Curated by Marco Antonini, this project consisted of three exhibitions, featuring artworks, ephemera and publications that have been mostly conceived and produced to be freely distributed. Historically relevant artworks, ephemera and publications loaned from private collections were presented side by side with contemporary work by emerging artists, including a series of project-specific artworks commissioned to emerging artists. Community high-school students and members of our audience were involved in the production of open-source artworks and instructional pieces, producing work that will ultimately become part of the three exhibitions.
The program spanned the whole summer, running from July 6 to September 22, 2012.
View photos from the FIRST installation and opening reception HERE
View photos from the SECOND installation and opening reception HERE
View photos from the THIRD installation and opening reception HERE
Apart from the gallery exhibitions, …Is This Free? also consisted of two side projects: Lawn School (curated by Megan Snowe and Rachel Steinberg), a series of free outdoor classes on various topics of practical and theoretical interest, open to any and all to teach and attend, that took place in city parks and public spaces, and …Can I Take This? (curated by Megan Snowe), a regularly updated bookshelf of free publications that became an integral part of the gallery exhibitions.
The program addressed a series of equally timely and important questions: Can art really be free? At what cost do creative ideas exist (and thrive) as acts of generosity? Who owns a work of art, once it is freely distributed and supposedly liberated from commercial interests? … Conceived as a collective effort and produced with the collaboration of a large group of artists, individuals and organizations, …Is This Free? responded to a highly visible trend in the development of artistic practices that use free or alternative forms of exchange as forms of distribution, bypassing the art markets and their rules. The program’s inclusion of artwork, ephemera and publications dating as far as the sixties provided a historical frame of reference for the younger artists involved, tracking down the paths of surprising inter-generational trajectories.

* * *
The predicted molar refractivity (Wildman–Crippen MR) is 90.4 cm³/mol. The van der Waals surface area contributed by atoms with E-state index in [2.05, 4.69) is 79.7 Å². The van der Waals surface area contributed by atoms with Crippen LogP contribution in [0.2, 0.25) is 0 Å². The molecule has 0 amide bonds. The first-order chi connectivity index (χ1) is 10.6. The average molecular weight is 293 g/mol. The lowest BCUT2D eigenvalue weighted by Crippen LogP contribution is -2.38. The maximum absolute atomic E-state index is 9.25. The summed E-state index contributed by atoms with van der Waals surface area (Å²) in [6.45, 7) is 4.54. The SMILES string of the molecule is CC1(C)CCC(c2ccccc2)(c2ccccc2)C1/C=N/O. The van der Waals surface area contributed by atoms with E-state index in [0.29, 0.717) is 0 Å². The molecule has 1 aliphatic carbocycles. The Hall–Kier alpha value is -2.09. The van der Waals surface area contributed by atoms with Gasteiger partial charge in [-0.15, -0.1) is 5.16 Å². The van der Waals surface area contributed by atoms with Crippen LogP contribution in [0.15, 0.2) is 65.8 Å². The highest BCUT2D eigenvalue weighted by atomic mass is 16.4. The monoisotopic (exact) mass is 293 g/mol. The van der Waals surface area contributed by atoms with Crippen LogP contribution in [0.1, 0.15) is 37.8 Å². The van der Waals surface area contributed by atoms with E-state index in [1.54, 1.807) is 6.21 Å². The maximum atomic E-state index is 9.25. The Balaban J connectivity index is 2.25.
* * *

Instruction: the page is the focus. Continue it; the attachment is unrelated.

Contributing artists included: Lotte Van Den Audenaeren, Becca Albee, Shinsuke Aso, Daniel Bejar, Cody Castro, Carrie Dashow, Detext, Eric Doeringer, Don Edler, Emcee CM, Vikenti Komitski, Cesare Pietroiusti, Daniel Seiple, Elisabeth Smolarz, Radek Szlaga and Honza Zamojski, Elaine Tin Nyo, Julie Torres, Brad Troemel, Jirí Thýn and Patrick Tuttofuoco.
A book of interviews, email exchanges and contributions with/by Carrie Dashow, Pablo Helguera, Steve Lambert, Cesare Pietroiusti, Paul Ramirez Jonas, Elaine Tin Nyo, Brad Troemel, Amy Whitaker and Caroline Woolard, edited by Marco Antonini, was published in conjunction with the exhibition by NURTUREart and is now available on our ISSUU page: